Queenslanders are being encouraged to care for and support family, friends and neighbours during the latest COVID-19 lockdown across South-East Queensland.
Minister for Communities and Housing Leeanne Enoch said Queenslanders do the right thing in challenging times and we can all be part of a broader Care Army, connecting with the people closest to us and helping them access essential items such as food and medication.
“Lockdowns can be tough, particularly when strict but necessary health directions give us the best possible chance to crush this latest outbreak of the Delta strain,” Minister Enoch said.
“In addition to lockdown requirements to stay in your home and community, there are many individuals and families who now need to quarantine or isolate at home to keep our community safe.
“Dedicated Care Army volunteers are already supporting vaccination hubs, and now we are asking the Care Army, and members of the community not in isolation to reach out to their family, friends and neighbours by phone or online to check that they are OK.
“Anyone can provide support to those who need a helping hand in ways that are COVID-safe and adhere to public health directions.
“Technology provides so many opportunities to connect with people through a phone call or text message, and this can also help prevent feelings of social isolation and loneliness while in lockdown.
“Care can be provided by placing an online shopping order and dropping off essential items in a COVID-safe way to people who are vulnerable or at a higher risk, like our older Queenslanders, especially those who are not yet fully vaccinated.
“Shopping for essential items like food and medication while following the public health directions including wearing a mask, using the Check in Qld app, social distancing at all times and dropping off essential items safely outside anyone else’s home is caring for our community,” Ms Enoch said.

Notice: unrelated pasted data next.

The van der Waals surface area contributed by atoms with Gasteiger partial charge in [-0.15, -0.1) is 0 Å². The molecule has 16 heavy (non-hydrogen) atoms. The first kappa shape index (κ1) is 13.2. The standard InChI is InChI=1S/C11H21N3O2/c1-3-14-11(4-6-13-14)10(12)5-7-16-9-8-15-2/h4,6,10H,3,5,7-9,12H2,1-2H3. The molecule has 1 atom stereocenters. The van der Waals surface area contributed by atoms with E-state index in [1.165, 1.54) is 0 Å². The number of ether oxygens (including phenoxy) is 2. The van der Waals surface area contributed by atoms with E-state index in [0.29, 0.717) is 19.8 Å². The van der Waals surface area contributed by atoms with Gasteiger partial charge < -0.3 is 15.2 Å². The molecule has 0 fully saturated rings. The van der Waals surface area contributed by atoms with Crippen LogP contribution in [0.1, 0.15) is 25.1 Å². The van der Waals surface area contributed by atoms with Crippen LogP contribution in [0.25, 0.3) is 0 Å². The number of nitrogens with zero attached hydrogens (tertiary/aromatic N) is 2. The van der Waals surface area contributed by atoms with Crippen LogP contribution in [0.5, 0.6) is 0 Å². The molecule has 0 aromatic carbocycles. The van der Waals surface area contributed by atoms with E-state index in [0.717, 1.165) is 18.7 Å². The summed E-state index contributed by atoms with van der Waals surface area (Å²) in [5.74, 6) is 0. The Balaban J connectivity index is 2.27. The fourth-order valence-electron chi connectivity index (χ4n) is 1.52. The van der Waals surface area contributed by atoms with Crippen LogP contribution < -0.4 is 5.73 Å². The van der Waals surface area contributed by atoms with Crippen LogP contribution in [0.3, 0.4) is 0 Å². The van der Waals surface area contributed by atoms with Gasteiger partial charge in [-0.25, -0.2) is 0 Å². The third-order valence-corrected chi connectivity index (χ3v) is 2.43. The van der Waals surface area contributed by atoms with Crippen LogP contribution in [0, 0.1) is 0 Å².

Last year, more than 28,000 Queenslanders registered for the Care Army to support seniors across the state and vulnerable members of the community.
“Everyone can be a part of their own Care Army, you don’t need to formally sign up to make a difference to the lives of someone who might need help right now,” Ms Enoch said.
“We are all in this together and a caring gesture will make our communities stronger.”
People who have no other means of support can call the Community Recovery Hotline on 1800 173 349 for assistance with urgent essential items such as food or medicine.
This includes people in home quarantine and people isolating at home due to the lockdown.
Volunteering Queensland CEO Mara Basanovic said tens of thousands of Queenslanders had registered for the Care Army to help those most vulnerable in our community throughout the COVID-19 pandemic.
“At times like these, it is vital that we all stay safe and connected and support each other, the Care Army is an inspiring example of Queenslanders generously reaching out to help where needed,” Ms Basanovic said.
“This week, we have contacted registered Care Army volunteers to encourage them to reach out and support their family, friends and neighbours during this latest lockdown.
“Care Army volunteers are also continuing to do an outstanding job supporting vaccination hubs.
“The Care Army has made a big difference during this pandemic and shown how willing Queenslanders are to help each other.”